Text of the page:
New York Courts Grapple With Social Media Mining
According to the Pew Internet and American Life survey, as of May 2011, 65% of adults in the United States use social media sites. In other words, the majority of Americans participate on social networking sites like Facebook, LinkedIn and Twitter and share the minutiae of their day-to-day lives with their families, friends and even absolute strangers. Some of the status updates and photos are shared publicly and others are locked away behind the privacy settings of the different networks.
Not surprisingly, the data shared on those sites, whether publicly or privately, creates unimaginable amounts of evidence, ripe for the picking, assuming courts allow litigants access to it.
And that, folks, is the million dollar question: How and when can litigants mine social media for use in litigation?
Although social media use became increasingly common a number of years ago, courts are just now grappling with the discoverability and admissibility of social media evidence, as lawyers begin to realize that the relevance of social media evidence to many different types of litigation is simply undeniable.
For that reason, over the past year, at least two New York cases addressed the issue of whether social media evidence was subject to discovery in civil litigation.
The first was Abrams v. Pecile, 83 A.D.3d 527 (1st Dep’t 2011). In Abrams, the plaintiff filed suit seeking damages for, among other things, conversion and intentional infliction of emotional distress arising from the defendant’s alleged unauthorized possession of seminude photographs of the plaintiff.
In her demand for discovery, the defendant sought access to the plaintiff’s social networking accounts and the trial court ordered the plaintiff to comply with that request. On appeal, the First Department disagreed, concluding that the defendant failed to show that permitting access would lead to the discovery of evidence relevant to the defense of the lawsuit: “(The defendant has made) no showing...that ‘the method of discovery sought will result in the disclosure of relevant evidence or is reasonably calculated to lead to the discovery of information bearing on the claims’...Because plaintiff admits that she has copies of the photographs contained on the subject CD, defendant has also failed to show that she needs access to plaintiff's hard drive in order to defeat plaintiff's conversion claim.”
In another First Department case handed down in late October, Patterson v. Turner Construction Company, 2011 WL 5083155 (1st Dep’t 2011), the defendant in a personal injury lawsuit sought access to the plaintiff’s Facebook records created after the incident that was the basis of the lawsuit, including those that were not publicly available.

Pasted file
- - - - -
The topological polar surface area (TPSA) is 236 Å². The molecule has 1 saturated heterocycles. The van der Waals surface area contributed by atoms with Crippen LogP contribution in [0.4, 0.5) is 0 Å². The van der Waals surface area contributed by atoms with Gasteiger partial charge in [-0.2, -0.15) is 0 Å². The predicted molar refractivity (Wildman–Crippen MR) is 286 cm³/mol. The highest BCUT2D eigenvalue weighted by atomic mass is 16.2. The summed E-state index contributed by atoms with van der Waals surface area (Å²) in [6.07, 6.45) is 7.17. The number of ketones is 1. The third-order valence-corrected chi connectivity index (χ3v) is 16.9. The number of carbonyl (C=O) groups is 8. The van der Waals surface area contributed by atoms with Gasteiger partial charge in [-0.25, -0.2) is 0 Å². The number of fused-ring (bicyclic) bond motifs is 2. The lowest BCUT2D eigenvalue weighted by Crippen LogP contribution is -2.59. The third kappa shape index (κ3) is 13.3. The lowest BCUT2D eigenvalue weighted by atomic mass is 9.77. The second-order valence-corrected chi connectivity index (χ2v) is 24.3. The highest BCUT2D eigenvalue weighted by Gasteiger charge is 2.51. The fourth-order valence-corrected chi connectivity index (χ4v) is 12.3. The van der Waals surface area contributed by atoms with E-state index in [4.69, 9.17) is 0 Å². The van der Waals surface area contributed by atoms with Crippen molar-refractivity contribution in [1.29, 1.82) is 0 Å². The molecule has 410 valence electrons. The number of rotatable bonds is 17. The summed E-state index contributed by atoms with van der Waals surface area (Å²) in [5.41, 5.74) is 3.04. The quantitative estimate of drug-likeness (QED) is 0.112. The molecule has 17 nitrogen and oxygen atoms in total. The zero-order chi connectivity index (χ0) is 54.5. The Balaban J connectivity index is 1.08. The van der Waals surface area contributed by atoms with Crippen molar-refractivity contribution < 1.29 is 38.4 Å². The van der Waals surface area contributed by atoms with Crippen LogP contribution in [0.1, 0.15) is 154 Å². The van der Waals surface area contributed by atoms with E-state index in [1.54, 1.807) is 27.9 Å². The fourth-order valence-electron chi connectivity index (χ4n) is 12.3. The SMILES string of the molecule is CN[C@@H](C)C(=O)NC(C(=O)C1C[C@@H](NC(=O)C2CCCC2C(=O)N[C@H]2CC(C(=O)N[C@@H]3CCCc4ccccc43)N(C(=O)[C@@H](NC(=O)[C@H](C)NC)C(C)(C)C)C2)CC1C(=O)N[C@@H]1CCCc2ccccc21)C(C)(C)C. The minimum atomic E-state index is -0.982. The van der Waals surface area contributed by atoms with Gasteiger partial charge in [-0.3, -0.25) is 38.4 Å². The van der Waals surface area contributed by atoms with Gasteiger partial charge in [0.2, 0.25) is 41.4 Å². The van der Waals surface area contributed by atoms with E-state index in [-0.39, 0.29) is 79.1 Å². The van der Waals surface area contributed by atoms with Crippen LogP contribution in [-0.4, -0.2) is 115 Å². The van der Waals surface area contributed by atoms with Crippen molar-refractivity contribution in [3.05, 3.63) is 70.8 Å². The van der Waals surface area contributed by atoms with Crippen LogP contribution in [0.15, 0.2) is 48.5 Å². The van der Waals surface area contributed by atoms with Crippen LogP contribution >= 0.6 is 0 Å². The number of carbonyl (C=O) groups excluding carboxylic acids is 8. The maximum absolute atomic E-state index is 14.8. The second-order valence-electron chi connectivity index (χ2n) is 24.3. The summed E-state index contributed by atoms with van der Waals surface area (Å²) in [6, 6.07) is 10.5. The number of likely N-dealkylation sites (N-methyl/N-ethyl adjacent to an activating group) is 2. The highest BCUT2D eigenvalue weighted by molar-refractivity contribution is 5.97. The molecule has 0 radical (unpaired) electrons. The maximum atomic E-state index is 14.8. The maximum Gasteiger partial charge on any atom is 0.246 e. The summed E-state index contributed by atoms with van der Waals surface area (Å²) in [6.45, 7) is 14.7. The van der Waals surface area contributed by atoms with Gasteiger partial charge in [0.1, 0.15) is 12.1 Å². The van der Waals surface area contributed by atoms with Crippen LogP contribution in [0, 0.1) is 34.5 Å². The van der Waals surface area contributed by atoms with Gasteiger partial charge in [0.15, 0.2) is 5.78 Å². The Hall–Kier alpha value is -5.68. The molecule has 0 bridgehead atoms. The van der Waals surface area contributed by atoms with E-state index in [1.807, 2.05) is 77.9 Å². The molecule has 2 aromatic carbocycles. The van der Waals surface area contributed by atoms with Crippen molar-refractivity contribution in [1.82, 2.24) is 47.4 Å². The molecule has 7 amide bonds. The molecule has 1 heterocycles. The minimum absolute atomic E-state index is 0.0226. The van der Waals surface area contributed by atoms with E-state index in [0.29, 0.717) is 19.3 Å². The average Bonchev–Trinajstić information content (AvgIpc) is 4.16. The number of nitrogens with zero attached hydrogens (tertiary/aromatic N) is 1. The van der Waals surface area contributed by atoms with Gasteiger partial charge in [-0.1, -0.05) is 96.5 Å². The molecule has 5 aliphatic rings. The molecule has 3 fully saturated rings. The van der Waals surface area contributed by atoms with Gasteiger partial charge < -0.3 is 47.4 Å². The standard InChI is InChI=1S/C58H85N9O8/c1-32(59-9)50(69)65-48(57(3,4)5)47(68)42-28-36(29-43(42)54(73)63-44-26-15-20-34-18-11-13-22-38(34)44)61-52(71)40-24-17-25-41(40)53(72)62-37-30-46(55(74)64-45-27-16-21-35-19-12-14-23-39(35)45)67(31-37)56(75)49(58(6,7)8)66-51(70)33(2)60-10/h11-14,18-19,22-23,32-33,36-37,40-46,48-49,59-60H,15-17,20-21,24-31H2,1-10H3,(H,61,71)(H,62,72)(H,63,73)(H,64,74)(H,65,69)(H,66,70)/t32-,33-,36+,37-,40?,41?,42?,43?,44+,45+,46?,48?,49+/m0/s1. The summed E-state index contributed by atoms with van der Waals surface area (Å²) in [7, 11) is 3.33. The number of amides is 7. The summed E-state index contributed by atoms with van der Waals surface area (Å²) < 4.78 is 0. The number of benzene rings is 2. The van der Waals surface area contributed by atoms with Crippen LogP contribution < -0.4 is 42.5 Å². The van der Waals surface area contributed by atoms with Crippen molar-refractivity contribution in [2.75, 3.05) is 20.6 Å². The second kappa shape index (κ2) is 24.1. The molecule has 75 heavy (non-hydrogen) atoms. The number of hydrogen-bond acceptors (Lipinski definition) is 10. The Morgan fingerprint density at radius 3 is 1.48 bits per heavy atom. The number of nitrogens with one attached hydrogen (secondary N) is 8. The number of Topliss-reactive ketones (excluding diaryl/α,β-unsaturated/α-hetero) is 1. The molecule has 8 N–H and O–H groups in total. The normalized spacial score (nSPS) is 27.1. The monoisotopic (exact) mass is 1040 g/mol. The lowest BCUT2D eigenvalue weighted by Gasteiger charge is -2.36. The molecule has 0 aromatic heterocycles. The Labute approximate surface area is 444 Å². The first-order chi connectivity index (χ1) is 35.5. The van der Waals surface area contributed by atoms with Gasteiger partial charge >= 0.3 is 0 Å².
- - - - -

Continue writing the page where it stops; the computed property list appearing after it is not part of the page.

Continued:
The Court likened the plaintiff’s private Facebook postings to a diary and concluded that, if relevant, they were discoverable: “The postings on plaintiff's online Facebook account, if relevant, are not shielded from discovery merely because plaintiff used the service's privacy settings to restrict access...just as relevant matter from a personal diary is discoverable...”
However, the court limited access to the Facebook data and required that the trial court conduct an in camera review “for a more specific identification of plaintiff's Facebook information that is relevant, in that it contradicts or conflicts with plaintiff's alleged restrictions, disabilities, and losses, and other claims.” The court cited Abrams (discussed above), explaining that social media evidence is discoverable as long as it leads to relevant evidence or is reasonably likely to result in the discovery of information related to the claims at issue in the lawsuit.
In other words, as I’ve oft repeated, the medium doesn’t change the message. The First Department recognized this fact when it analogized private Facebook postings to a personal diary. The online world of social media, despite being a relatively new and rapidly changing phenomenon, is simply an extension of the offline world and evidence created online should be treated no differently than that created by traditional means.
Nicole Black is a Rochester, New York attorney. She co-authors the ABA book Social Media for Lawyers: the Next Frontier, co-authors Criminal Law in New York, a West-Thomson treatise, and is currently writing a book about cloud computing for lawyers that will be published by the ABA in early 2011. She is the founder of lawtechTalk.com and speaks regularly at conferences regarding the intersection of law and technology. She publishes four legal blogs and can be reached at firstname.lastname@example.org.